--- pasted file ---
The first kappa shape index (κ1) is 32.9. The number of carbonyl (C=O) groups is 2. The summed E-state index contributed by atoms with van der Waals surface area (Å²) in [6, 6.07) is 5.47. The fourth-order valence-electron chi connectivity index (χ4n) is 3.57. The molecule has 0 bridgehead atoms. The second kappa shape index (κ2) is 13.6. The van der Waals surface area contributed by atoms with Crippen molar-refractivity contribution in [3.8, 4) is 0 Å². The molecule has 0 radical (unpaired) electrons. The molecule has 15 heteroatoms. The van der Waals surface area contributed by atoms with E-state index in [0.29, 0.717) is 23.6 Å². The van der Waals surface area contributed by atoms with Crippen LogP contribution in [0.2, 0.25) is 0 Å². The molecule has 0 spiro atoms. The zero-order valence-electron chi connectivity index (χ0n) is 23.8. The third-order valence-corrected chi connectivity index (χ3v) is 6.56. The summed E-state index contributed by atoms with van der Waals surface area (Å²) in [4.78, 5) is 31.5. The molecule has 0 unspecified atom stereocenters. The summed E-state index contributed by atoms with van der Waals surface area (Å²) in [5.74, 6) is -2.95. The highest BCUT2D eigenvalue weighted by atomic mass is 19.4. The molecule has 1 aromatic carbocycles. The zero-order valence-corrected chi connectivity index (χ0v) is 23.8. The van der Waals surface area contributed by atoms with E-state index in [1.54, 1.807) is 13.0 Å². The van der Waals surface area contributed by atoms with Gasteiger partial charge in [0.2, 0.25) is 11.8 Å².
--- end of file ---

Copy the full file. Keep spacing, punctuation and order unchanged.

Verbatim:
The first kappa shape index (κ1) is 32.9. The number of carbonyl (C=O) groups is 2. The summed E-state index contributed by atoms with van der Waals surface area (Å²) in [6, 6.07) is 5.47. The fourth-order valence-electron chi connectivity index (χ4n) is 3.57. The molecule has 0 bridgehead atoms. The second kappa shape index (κ2) is 13.6. The van der Waals surface area contributed by atoms with Crippen molar-refractivity contribution in [3.8, 4) is 0 Å². The molecule has 0 radical (unpaired) electrons. The molecule has 15 heteroatoms. The van der Waals surface area contributed by atoms with E-state index in [0.29, 0.717) is 23.6 Å². The van der Waals surface area contributed by atoms with Crippen LogP contribution in [0.2, 0.25) is 0 Å². The molecule has 0 spiro atoms. The zero-order valence-electron chi connectivity index (χ0n) is 23.8. The third-order valence-corrected chi connectivity index (χ3v) is 6.56. The summed E-state index contributed by atoms with van der Waals surface area (Å²) in [4.78, 5) is 31.5. The molecule has 0 unspecified atom stereocenters. The summed E-state index contributed by atoms with van der Waals surface area (Å²) in [5.74, 6) is -2.95. The highest BCUT2D eigenvalue weighted by atomic mass is 19.4. The molecule has 1 aromatic carbocycles. The zero-order valence-corrected chi connectivity index (χ0v) is 23.8. The van der Waals surface area contributed by atoms with E-state index in [1.54, 1.807) is 13.0 Å². The van der Waals surface area contributed by atoms with Gasteiger partial charge in [0.2, 0.25) is 11.8 Å².